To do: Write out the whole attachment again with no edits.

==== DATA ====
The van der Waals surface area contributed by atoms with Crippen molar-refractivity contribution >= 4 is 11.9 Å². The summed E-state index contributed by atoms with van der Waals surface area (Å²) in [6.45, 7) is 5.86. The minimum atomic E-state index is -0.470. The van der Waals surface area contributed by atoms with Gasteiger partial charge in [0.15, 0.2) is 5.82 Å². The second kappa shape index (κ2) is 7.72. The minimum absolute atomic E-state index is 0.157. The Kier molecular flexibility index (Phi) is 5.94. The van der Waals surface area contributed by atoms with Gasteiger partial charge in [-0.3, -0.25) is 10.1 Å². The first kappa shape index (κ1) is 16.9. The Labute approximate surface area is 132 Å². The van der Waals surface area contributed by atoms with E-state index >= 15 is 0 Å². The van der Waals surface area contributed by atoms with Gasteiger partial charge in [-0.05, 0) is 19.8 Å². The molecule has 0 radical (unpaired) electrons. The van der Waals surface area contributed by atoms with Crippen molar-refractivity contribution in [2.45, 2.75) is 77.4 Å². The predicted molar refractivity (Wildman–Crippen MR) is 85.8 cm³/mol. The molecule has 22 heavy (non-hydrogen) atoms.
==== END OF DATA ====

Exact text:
The van der Waals surface area contributed by atoms with Crippen molar-refractivity contribution >= 4 is 11.9 Å². The summed E-state index contributed by atoms with van der Waals surface area (Å²) in [6.45, 7) is 5.86. The minimum atomic E-state index is -0.470. The van der Waals surface area contributed by atoms with Gasteiger partial charge in [0.15, 0.2) is 5.82 Å². The second kappa shape index (κ2) is 7.72. The minimum absolute atomic E-state index is 0.157. The Kier molecular flexibility index (Phi) is 5.94. The van der Waals surface area contributed by atoms with Gasteiger partial charge in [-0.3, -0.25) is 10.1 Å². The first kappa shape index (κ1) is 16.9. The Labute approximate surface area is 132 Å². The van der Waals surface area contributed by atoms with E-state index >= 15 is 0 Å². The van der Waals surface area contributed by atoms with Gasteiger partial charge in [-0.05, 0) is 19.8 Å². The molecule has 0 radical (unpaired) electrons. The van der Waals surface area contributed by atoms with Crippen molar-refractivity contribution in [2.45, 2.75) is 77.4 Å². The predicted molar refractivity (Wildman–Crippen MR) is 85.8 cm³/mol. The molecule has 22 heavy (non-hydrogen) atoms.